Endowed with “blue-eyed beauty” epithet by locals and “Armenian Riviera” by foreigners, the Lake Sevan is one of the top tourist attractions you may not want to miss during your trip in Armenia.
The Sevan waters have many colorful transformations. From crystal clear azure on a breezy morning to mystic dark blue in a rainy evening – Sevan is charming at every moment of the day. Mere gazing at the waters and beyond them, up to the bluish sky, is a pure delight and ultimate meditative experience.
Quick facts about the lake
Beautifully “seated” 1900 meters above the sea, in the embrace of majestic Geghama Mountains, the Lake Sevan is the largest in Armenia, and one of the major freshwater high-altitude lakes in the world. Alongside with the Lake Van and Lake Urmia, Sevan was considered one of the three major lakes of the historical Armenian Kingdom. Originally, the Lake was famous for its picturesque island, widely described in the literary works of Armenian authors, but, unfortunately, after human intervention in the early 20th which drained the waters of the lake, it turned into a peninsula.
The Peninsula and neighborhood
Your trip to Sevan will be incomplete without short of historical/cultural sightseeing which starts from the Sevan Peninsula and its neighborhood. Nowadays, the picturesque Sevan Peninsula houses the Armenian President’s residence, a guesthouse of Armenian Writers’ Union, a seminary and medieval Sevanavank Monastery which is one of the most-visited sights in Armenia. The monastic complex comprises 2 churches- vivid pieces of early Armenian medieval architecture- Surp Arakelots (“Holy Apostles”) and Surp Astvatsatsin (“Holy Mother of God”). The inscription in one of the churches says that the monastery was founded by Princess Mariam in the 9th century, during the liberation battles against the Arab yoke. The two churches are quite similar in appearance, and next to them you can see the ruins of a gavit (narthex, entrance to the church) initially supported by six columns. Needless to say, an incredible panoramic view of the Lake, adjacent villages and the mounts opens from the top of the Peninsula.
What to do and where to stay
The Lake and its mountainous vicinity offer a myriad of opportunities for active and passive rest. Paragliding over the lake, windsurfing in the waters or camping on the shore – pick something to your taste.
Feeling like passive rest and internet detox? Refresh yourself in the cool waters of Sevan (18-22C maximum) and then lounge on the beach with a cocktail to idle away the tension of the urban life. Not a keen swimmer? Don’t worry. Just sunbathing or meditating on the beauty of the lake can be an excellent way to find ultimate relaxation, far away from the hustle and bustle of the daily routine.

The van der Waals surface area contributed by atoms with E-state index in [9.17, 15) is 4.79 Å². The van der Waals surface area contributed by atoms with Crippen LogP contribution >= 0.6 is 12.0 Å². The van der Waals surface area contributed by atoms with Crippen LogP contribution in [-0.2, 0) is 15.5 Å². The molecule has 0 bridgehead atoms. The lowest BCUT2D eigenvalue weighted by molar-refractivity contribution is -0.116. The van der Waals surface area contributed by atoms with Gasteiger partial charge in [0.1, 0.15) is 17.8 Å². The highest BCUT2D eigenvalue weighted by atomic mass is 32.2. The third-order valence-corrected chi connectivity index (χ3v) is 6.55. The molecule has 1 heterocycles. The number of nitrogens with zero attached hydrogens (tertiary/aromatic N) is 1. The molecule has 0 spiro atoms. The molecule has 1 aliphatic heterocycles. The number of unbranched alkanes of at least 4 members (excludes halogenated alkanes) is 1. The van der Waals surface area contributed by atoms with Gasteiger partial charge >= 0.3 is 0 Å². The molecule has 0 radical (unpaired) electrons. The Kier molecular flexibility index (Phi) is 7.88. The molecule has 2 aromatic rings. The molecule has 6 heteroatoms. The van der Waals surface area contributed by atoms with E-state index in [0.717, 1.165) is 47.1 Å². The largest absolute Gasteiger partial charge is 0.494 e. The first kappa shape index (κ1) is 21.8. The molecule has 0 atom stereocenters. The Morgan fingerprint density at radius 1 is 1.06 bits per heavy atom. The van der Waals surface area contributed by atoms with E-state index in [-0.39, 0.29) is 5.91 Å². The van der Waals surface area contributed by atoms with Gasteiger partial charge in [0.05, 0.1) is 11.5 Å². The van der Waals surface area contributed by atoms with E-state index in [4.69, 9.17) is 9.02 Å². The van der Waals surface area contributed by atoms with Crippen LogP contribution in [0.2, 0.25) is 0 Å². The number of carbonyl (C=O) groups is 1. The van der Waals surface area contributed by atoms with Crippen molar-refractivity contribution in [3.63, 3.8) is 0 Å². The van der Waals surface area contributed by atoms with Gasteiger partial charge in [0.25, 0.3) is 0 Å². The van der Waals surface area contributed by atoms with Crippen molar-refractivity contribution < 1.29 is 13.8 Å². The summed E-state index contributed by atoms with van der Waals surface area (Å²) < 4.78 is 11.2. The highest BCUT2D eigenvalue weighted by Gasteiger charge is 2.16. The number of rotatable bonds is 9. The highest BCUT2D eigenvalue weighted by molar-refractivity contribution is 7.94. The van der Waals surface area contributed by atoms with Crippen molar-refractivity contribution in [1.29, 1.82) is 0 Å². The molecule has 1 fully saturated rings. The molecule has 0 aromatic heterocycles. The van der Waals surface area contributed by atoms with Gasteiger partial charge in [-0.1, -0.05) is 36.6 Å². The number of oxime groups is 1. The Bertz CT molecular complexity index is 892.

A caveat: as the lake is high-altitude, the water temperature is never too high, thus the swimming season opens in mid June and lasts to mid September. Also, even for the most experienced swimmers, it’s not recommended to swim far away from the special mark.
Whether traveling solo or with a group, on a budget or a more lavish scale, you’re sure to find your appropriate accommodation on the Sevan shoreline or in neighboring areas. Of course, renting an apartment in the town and walking a few kilometers to the public beach is also an option (and a good physical exercise, by the way). For budget travel, consider Tsaghkhunk Guest House . For luxury travel, check out Best Western Bohemian Resort Hotel and Tufenkian Marak Tsapatagh Hotel.
A trip to Sevan is incomplete without the local “must-taste”- the inhabitants of the lake, trout and whitefish. Drop in to Ashot Yerkat restaurant on the Peninsula and savor the wonderful lake-view while indulging your stomach with the delicious fish dishes.
How to get in and get around
The Lake Sevan offers a number of public beaches, which are safe and clean, with free access to the beach chairs. The most popular beaches are located next to the town of Sevan and Peninsula.
The town is only 60kms away from Yerevan, and you have a number of transportation options on your plate. Of course, the cheapest yet the longest is the train which runs from Kanaker Station in Yerevan. However, the best budget option to go to Sevan is on a minibus, from the Northern Bus Station, running approximately every 20 minutes. The taxi will cost you around AMD7000-8000 and will drive you there for about 40minutes.
As for getting to Peninsula, you can take a minivan in the Sevan center, or an electric train at the Sevan train station.
Armenians do take pride in the beauty of Sevan and keep saying to foreigners semi-jokingly: if you’re in Armenia and you haven’t seen Sevan, Garni and Geghard – then you haven’t seen anything. Truly, the Lake Sevan, this miraculous gem of the Armenian nature, is a must-see in Armenia. Hurry up, it’s just the high season for Sevan!
Already bathed in the waters of Sevan? Or, perhaps, went for a cultural sightseeing tour on the Peninsula? Feel free to share your impressions on the comment section below.
Text: Sirvard Amatuni